The low morning sun’s glare made it hard to see, but it was Tucker Williams alright. He sat on a bench, away from all the boats. Talking on the phone, smoking one of those thin cigars. Tucker shot him a glance, but looked away. To him, Junior was just another kid with a fishing pole.

He doesn’t even remember me. Junior bit his cheek.

“I’m done here now, sweetie. Comin’ your way right quick—we can have a late breakfast at that place you like.” There was a cooler, sitting on the bench next to Tucker.

Junior forced himself to walk over. He sat down next to the guy, pretending to get his line ready for fishing.

Tucker turned away a bit, lowered his voice. “Or lunch. Whatever you want, hon.” He reached behind him, touching the cooler with his fingertips. “It’s on me.” Then Tucker dropped his arm back to his side.

Junior took his chance. He switched the coolers quickly.

Got up. Disappeared into the crowd.

Junior’s feet flip-flopped fast as he hurried away. He found his favorite secluded fishing spot on the adjoining pier before opening the cooler. Wads of hundreds, rolled neatly. Junior couldn’t tell how much was there, but it had to be a lot. At least as much as Daddy lost. Maybe more.

He smiled, and imagined Tucker Williams finding that stinky bait inside the cooler. Turning it over, reading the faded black letters on the bottom, knowing he’d been double-crossed. By a kid.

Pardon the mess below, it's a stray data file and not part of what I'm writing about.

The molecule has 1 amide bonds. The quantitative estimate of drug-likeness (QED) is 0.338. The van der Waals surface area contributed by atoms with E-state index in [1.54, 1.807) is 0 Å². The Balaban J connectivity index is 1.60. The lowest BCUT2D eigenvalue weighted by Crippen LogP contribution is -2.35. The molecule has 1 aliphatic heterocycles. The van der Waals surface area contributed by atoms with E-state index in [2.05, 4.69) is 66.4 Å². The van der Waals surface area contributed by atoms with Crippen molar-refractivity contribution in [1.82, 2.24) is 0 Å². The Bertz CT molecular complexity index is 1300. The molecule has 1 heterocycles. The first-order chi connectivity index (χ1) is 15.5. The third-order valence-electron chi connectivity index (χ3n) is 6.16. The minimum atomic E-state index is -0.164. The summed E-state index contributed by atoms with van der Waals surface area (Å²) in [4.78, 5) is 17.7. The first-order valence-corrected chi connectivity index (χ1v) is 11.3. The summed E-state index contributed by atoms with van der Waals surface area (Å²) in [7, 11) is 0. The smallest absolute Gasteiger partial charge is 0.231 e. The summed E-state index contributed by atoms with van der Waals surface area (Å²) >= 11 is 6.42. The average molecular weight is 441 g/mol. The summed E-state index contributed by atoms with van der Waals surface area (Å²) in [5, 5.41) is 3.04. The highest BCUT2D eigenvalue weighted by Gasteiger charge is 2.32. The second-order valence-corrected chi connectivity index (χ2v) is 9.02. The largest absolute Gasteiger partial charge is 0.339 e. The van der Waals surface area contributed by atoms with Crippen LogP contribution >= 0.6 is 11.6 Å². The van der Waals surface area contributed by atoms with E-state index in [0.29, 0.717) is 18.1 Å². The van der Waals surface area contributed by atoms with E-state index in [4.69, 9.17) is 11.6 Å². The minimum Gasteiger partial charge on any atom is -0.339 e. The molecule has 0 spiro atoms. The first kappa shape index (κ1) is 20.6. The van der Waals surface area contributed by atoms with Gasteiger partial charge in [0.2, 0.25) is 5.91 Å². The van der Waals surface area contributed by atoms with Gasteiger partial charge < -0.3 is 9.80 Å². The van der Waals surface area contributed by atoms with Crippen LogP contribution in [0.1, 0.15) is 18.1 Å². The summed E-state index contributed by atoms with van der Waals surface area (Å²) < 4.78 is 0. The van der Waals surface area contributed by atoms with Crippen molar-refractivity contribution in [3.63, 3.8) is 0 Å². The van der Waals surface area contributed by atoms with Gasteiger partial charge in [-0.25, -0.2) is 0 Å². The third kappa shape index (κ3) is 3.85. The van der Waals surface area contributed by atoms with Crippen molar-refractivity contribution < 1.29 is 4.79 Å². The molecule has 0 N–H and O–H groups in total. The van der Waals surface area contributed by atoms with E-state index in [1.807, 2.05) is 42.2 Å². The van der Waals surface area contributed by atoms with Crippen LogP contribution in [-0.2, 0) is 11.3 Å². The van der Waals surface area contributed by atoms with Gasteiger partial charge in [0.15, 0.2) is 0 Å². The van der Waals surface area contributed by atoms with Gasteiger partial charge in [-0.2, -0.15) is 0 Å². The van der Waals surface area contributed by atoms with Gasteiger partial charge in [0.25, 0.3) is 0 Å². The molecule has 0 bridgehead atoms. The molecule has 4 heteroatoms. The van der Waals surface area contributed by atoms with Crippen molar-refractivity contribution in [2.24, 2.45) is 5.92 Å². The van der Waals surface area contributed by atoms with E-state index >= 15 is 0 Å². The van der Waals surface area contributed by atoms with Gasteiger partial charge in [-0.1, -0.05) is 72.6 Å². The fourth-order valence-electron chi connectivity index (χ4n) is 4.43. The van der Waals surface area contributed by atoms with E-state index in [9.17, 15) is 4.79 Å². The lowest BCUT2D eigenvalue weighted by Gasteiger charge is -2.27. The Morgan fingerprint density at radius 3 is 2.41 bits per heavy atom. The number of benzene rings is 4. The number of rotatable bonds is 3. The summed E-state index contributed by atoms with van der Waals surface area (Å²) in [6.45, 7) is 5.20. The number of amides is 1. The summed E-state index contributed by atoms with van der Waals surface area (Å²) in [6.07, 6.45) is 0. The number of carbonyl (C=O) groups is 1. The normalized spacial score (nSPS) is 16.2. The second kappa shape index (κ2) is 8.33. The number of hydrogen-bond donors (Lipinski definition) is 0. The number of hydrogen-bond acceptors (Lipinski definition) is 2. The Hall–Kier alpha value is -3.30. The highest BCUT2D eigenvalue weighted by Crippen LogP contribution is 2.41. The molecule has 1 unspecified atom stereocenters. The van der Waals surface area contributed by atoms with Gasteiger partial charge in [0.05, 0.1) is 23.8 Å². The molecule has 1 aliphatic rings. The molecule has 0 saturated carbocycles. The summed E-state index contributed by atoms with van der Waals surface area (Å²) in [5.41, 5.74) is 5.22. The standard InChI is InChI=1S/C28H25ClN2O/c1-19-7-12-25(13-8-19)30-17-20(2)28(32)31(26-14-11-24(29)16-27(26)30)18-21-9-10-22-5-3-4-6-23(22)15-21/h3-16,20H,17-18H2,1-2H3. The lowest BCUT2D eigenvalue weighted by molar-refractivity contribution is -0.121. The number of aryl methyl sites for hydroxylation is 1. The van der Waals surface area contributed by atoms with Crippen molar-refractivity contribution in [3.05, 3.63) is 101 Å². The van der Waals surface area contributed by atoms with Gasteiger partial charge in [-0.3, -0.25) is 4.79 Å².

Junior stayed in his hiding spot, even threw out a line without the bait. There was a breeze now. The air was lighter.

Turned out it was a good day for fishing after all.     

    ***You can find links to more stories here at Patti's blog.***


  1. Great story, FT! Revenge is so sweet.

  2. Love the setting--you made such great use of it. Thanks for playing!

  3. Fleur's back! Nice, poignant little piece with a great happy ending. Love it when a kid comes through.

  4. Thanks, guys! I'm going to read everyone else's stories over the next few days... These challenges are fun :-)

  5. Nice story, and very different from the other stories. You definitely put your unique spin on it.

  6. A very good story, Fleur! For a moment I was afraid Tucker Williams would go after Junior but then I remembered you said this was a "kid-friendly" story. Is it easier to write stories about and for children?

  7. I find it easier to keep it PG sometimes--less likely to offend, or get too dark. It can be hard, because the crime can't be too scary; murder is off the menu most of the time :-)